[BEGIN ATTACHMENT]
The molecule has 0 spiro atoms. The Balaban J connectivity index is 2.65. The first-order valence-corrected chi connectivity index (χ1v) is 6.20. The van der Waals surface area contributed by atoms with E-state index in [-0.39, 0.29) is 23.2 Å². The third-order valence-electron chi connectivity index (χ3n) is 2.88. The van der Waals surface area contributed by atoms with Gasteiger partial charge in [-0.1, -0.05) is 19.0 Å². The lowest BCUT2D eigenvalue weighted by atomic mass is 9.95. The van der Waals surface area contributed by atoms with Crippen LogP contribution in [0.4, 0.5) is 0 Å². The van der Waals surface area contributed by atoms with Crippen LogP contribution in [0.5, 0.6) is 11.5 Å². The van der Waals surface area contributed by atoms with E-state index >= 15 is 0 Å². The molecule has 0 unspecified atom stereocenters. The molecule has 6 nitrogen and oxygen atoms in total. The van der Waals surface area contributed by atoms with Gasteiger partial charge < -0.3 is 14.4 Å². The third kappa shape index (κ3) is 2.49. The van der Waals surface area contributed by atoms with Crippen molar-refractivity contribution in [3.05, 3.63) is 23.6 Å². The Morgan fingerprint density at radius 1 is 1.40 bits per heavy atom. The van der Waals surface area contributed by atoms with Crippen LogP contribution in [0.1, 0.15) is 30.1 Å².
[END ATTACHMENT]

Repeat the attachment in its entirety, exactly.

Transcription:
The molecule has 0 spiro atoms. The Balaban J connectivity index is 2.65. The first-order valence-corrected chi connectivity index (χ1v) is 6.20. The van der Waals surface area contributed by atoms with E-state index in [-0.39, 0.29) is 23.2 Å². The third-order valence-electron chi connectivity index (χ3n) is 2.88. The van der Waals surface area contributed by atoms with Gasteiger partial charge in [-0.1, -0.05) is 19.0 Å². The lowest BCUT2D eigenvalue weighted by atomic mass is 9.95. The van der Waals surface area contributed by atoms with Crippen LogP contribution in [0.4, 0.5) is 0 Å². The van der Waals surface area contributed by atoms with Crippen LogP contribution in [0.5, 0.6) is 11.5 Å². The van der Waals surface area contributed by atoms with E-state index >= 15 is 0 Å². The molecule has 0 unspecified atom stereocenters. The molecule has 6 nitrogen and oxygen atoms in total. The van der Waals surface area contributed by atoms with Gasteiger partial charge < -0.3 is 14.4 Å². The third kappa shape index (κ3) is 2.49. The van der Waals surface area contributed by atoms with Crippen molar-refractivity contribution in [3.05, 3.63) is 23.6 Å². The Morgan fingerprint density at radius 1 is 1.40 bits per heavy atom. The van der Waals surface area contributed by atoms with Crippen LogP contribution in [0.1, 0.15) is 30.1 Å².